All dogs deserve and require responsible ownership; however, large or strong breed dogs such as German Shepherds, Rottweilers, Doberman Pinschers, Cane Corsos, Huskies, Mastiffs, pitbull-type dogs, and many other strong breeds and mixes require responsible ownership to help ensure everyone's happiness and safety. Almost all serious dog bite-related incidents (by dogs of all breeds) are the result of a failure of one or more factors related to responsible ownership. There are many resources available for the fundamentals of responsible ownership and this is a topic that can go into a lot of lengthy detail. Below, we selected the factors that we believe are the most critical for responsible ownership and kept our recommendations short and straightforward.
- Regular (at least yearly) veterinary checkups and all required vaccines.
- Adequate food and water (a hungry dog is an unhappy dog).
- Strongly consider spaying or neutering (the majority of serious incidents by male dogs are by intact males and unfixed female dogs can have higher rates of aggression).
- Adequate exercise (walks, playtime) appropriate for the dog's age and energy level.
- Exposure to both indoor and outdoor activities.
- For younger dogs (under ~5 years), exercise should be provided at least twice daily.
- Teach basic obedience commands such as "sit", "stay", and "come".
- Use positive reinforcement (reward good behavior with treats).
- Avoid negative (punishment-based) training as it can lead to undesirable results such as increased aggression.
- Socialize dogs at a young age (if possible) with other people and dogs.
- Always supervise dogs around infants and young children - no exceptions.
- Tag and chip (dogs should always wear a collar with tags and all dogs should be microchipped).
- Always use a leash on walks (or in any situation where a dog could escape from its owner or guardian).
- Never allow dogs to run loose (unless in a secure or fenced-in area) - the only exception to this recommendation is in a designated off-leash area and the dog is under full voice and sight control.
- Provide a secure, fenced-in yard (if possible) for playtime and potty breaks.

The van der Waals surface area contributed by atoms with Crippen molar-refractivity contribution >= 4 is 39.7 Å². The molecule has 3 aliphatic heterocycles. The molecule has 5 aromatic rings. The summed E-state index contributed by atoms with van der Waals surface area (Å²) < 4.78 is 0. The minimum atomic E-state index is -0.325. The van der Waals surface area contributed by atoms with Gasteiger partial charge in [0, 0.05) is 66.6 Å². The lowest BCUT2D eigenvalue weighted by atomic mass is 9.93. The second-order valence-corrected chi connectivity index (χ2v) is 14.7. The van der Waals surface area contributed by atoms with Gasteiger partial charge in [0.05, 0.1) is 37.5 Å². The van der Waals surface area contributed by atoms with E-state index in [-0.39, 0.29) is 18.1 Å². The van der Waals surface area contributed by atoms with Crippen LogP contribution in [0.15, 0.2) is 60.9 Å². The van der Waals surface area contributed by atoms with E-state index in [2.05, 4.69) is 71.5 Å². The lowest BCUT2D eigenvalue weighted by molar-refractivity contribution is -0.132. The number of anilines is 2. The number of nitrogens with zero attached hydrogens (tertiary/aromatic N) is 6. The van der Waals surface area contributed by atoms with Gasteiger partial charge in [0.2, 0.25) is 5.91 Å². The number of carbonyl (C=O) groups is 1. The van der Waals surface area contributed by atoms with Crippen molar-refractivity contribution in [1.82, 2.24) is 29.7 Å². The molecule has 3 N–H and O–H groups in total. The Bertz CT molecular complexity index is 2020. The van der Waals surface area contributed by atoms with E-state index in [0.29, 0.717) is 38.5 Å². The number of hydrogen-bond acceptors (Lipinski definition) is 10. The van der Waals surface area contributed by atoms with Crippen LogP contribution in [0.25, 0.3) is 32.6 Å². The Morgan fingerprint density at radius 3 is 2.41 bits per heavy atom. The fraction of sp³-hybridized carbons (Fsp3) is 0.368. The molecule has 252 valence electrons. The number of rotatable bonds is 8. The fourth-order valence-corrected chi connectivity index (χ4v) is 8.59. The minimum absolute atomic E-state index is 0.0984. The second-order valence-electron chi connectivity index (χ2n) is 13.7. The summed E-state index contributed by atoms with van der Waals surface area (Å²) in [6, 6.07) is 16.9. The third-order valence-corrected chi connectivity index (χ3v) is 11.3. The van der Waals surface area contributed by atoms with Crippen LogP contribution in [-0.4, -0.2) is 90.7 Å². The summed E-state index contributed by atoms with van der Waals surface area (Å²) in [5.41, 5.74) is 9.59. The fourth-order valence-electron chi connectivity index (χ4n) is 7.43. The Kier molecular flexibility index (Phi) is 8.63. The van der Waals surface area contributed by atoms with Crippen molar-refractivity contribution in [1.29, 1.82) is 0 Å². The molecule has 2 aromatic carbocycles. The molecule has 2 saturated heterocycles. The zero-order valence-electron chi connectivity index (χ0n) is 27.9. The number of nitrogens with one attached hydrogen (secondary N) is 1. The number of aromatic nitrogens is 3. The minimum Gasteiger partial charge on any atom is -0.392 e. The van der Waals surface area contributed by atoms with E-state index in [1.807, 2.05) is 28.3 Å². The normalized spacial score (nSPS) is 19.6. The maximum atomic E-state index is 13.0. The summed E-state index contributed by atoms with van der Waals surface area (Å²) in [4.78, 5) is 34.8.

- Always follow all local laws and ordinances that pertain to dogs (leash laws, registration laws, etc.).
Most dog bite-related incidents can be prevented by heeding the basic warning signs of canine aggression and problematic behavior. Any severe aggression or unsafe behavior should be immediately assessed by a veterinarian, professional dog trainer, or other licensed canine behavioral specialist. While all dogs may exhibit some level of aggression in certain situations, any unsafe dog-on-dog or dog-on-human behavior should be immediately and professionally evaluated. In most situations, aggression and problematic behavior can be successfully mitigated with professional training, by avoiding specific situations (like dog parks), by using devices such as muzzles on walks, or with veterinarian prescribed medication (anti-anxiety, sedatives, etc.). Warning signs can include:
- Any previous incidents, aggression, or behavior issues that have not been addressed.
- Any snarling, dog-on-dog aggression, dog-on-human aggression, or "non-playful" biting.
- Any anxiety or fear that leads to aggressive or unsafe behavior.
The factors for responsible ownership listed above are only recommendations - all situations are different and all dogs are individuals that require different levels of care, attention, training, and commitment. Dogs fully rely on their human companions for everything in life - from proper care and training to happiness and safety. Great dogs are created when they are properly and responsibly cared for - and when they are, humans are rewarded with a loyal best friend that will provide companionship, happiness, and unconditional love. Links to additional resources on topics related to responsible ownership are provided below:
It is the human's responsibility to teach the dog the behaviors that we find appropriate, and reward the dog for doing things we like. Just as importantly, it is our role to show dogs which behaviors are not appropriate in a constructive and compassionate manner that does not lead to further anxiety on the dog's part.
- The Association of Professional Dog Trainers (APDT)